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The Future is Fungi

RCS Future is Fungi
April 30, 2021 at 6:00 P.M.

By Colin Sheehan, RCS Reporter. 

Converting waste streams into value streams one mushroom at a time. 

Joanne Rodriguez is the CEO of Mycocycle™, a company she founded two and a half years ago to address the problem of waste in the roofing industry. Through the process of bioremediation, Mycocycle diverts waste from landfills and allows for material reuse in manufacturing and other applications. 

Prior to becoming a biopreneur, Joanne worked in the building products industry for 30 years, working with everything from below grade waterproofing products to roofing materials. Her last position was the Director of Sustainability for a large commercial roofing manufacturer. 

“That’s when I discovered that we had a problem, that the waste that we produced or tore off of buildings was being sent to landfills or burned,” she said. “From an environmental perspective and a sustainability perspective it wasn’t good.” 

It has become clear that one of the largest societal challenges of the 21st century is the efficient use and reuse of resources. When a roof is removed, a lot of trash is created. Not just any trash, but construction and demolition debris. As an industry, roofing has yet to develop a means to divert the approximately 11 million tons of asphalt shingle roofing waste dumped into landfills every year. As for all construction and demolition waste, the EPA estimates the total related waste stream in the U.S. at an annual 230 to 530 million tons. Within that estimate, roofing compromises 20% and is one of the top four highest contributors of construction demolition material waste in the U.S., mostly because there are so few options for diversion or recovery.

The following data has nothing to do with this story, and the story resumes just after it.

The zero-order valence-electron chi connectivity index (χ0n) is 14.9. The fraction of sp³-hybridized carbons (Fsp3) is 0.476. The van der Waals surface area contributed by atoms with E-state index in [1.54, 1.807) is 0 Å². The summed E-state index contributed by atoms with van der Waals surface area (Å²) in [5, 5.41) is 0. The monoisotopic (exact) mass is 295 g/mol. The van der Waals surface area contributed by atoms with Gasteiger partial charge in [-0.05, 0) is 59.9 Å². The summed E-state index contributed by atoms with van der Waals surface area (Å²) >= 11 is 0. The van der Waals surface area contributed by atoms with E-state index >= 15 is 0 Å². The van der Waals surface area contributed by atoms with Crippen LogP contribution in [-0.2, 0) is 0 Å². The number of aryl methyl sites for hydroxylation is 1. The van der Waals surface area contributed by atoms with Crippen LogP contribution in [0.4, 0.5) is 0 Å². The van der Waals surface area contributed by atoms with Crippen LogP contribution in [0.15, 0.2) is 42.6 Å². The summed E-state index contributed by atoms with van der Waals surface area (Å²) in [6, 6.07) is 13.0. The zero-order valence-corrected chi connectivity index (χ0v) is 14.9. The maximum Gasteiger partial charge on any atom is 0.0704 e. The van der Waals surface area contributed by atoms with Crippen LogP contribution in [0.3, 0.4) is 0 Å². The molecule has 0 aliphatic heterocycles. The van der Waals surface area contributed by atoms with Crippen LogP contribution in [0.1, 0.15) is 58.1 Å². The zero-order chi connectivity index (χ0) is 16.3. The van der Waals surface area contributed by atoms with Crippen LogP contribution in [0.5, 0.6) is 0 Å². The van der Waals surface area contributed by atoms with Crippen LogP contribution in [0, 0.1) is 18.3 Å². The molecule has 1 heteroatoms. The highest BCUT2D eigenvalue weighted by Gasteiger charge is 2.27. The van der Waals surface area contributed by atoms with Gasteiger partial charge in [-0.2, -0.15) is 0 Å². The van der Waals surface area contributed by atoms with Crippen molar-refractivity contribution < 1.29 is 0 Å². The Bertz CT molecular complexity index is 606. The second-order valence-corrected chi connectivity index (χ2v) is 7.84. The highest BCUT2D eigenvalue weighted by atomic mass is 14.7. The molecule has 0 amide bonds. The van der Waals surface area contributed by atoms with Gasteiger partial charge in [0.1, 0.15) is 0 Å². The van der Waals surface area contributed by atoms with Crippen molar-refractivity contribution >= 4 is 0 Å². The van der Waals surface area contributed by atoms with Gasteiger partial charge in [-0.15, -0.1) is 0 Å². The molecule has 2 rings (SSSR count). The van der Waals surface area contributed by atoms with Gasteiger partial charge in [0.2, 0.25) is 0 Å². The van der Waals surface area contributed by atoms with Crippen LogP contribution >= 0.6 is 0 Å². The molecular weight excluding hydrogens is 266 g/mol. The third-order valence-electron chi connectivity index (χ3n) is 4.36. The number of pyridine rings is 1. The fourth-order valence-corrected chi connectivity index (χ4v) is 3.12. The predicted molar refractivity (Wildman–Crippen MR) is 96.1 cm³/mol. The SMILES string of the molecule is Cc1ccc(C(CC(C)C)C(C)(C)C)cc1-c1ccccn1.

That is until Mycocycle. 

The roofing industry and other asphalt and chemical manufacturers have yet to achieve zero-waste because the products manufactured are contaminated with toxic constituents and heavy hydrocarbons. Mycocycle remediates toxic constituents through a process that is both cost-effective and sustainable. After debris is remediated, a renewable, fire and water-resistant byproduct is formed which can be manufactured into new products. 

“Mushrooms have been cleaning up messes for a really long time without our help,” said Joanne. “We could start to solve this issue related to building material waste with mushrooms, who love heavy hydrocarbons.” 

Heavy hydrocarbons are the basis of many building materials made in the roofing industry and are the main reason why many materials cannot be recycled or reused in a cost-effective way. On top of this challenge, the need for alternative ways to remove or recovery demolition debris is increasingly urgent as landfill space continues to dwindle, causing many municipalities to raise the tipping fees for asphalt products into landfills or ban them entirely